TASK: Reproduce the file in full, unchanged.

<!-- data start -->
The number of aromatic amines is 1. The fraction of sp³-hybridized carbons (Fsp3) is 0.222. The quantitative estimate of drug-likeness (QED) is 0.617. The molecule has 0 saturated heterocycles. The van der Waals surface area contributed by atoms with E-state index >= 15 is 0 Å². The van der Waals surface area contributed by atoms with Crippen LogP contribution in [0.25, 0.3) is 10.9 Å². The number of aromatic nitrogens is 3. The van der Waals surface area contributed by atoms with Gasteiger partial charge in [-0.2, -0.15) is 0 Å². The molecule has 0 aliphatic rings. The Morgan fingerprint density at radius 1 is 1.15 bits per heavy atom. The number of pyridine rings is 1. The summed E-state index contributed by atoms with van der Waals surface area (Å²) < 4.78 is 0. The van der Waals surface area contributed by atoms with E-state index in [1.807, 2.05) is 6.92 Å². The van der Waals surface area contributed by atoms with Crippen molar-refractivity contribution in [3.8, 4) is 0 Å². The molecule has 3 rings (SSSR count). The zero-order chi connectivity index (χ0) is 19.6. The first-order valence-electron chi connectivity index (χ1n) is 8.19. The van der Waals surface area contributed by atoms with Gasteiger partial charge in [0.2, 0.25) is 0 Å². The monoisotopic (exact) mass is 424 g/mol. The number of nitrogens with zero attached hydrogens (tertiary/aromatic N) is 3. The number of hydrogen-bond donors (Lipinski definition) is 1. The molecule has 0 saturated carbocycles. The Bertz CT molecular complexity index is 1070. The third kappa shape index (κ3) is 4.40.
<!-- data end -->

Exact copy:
The number of aromatic amines is 1. The fraction of sp³-hybridized carbons (Fsp3) is 0.222. The quantitative estimate of drug-likeness (QED) is 0.617. The molecule has 0 saturated heterocycles. The van der Waals surface area contributed by atoms with E-state index >= 15 is 0 Å². The van der Waals surface area contributed by atoms with Crippen LogP contribution in [0.25, 0.3) is 10.9 Å². The number of aromatic nitrogens is 3. The van der Waals surface area contributed by atoms with Gasteiger partial charge in [-0.2, -0.15) is 0 Å². The molecule has 0 aliphatic rings. The Morgan fingerprint density at radius 1 is 1.15 bits per heavy atom. The number of pyridine rings is 1. The summed E-state index contributed by atoms with van der Waals surface area (Å²) < 4.78 is 0. The van der Waals surface area contributed by atoms with E-state index in [1.807, 2.05) is 6.92 Å². The van der Waals surface area contributed by atoms with Crippen molar-refractivity contribution in [3.8, 4) is 0 Å². The molecule has 3 rings (SSSR count). The zero-order chi connectivity index (χ0) is 19.6. The first-order valence-electron chi connectivity index (χ1n) is 8.19. The van der Waals surface area contributed by atoms with Gasteiger partial charge in [0.2, 0.25) is 0 Å². The monoisotopic (exact) mass is 424 g/mol. The number of nitrogens with zero attached hydrogens (tertiary/aromatic N) is 3. The number of hydrogen-bond donors (Lipinski definition) is 1. The molecule has 0 saturated carbocycles. The Bertz CT molecular complexity index is 1070. The third kappa shape index (κ3) is 4.40.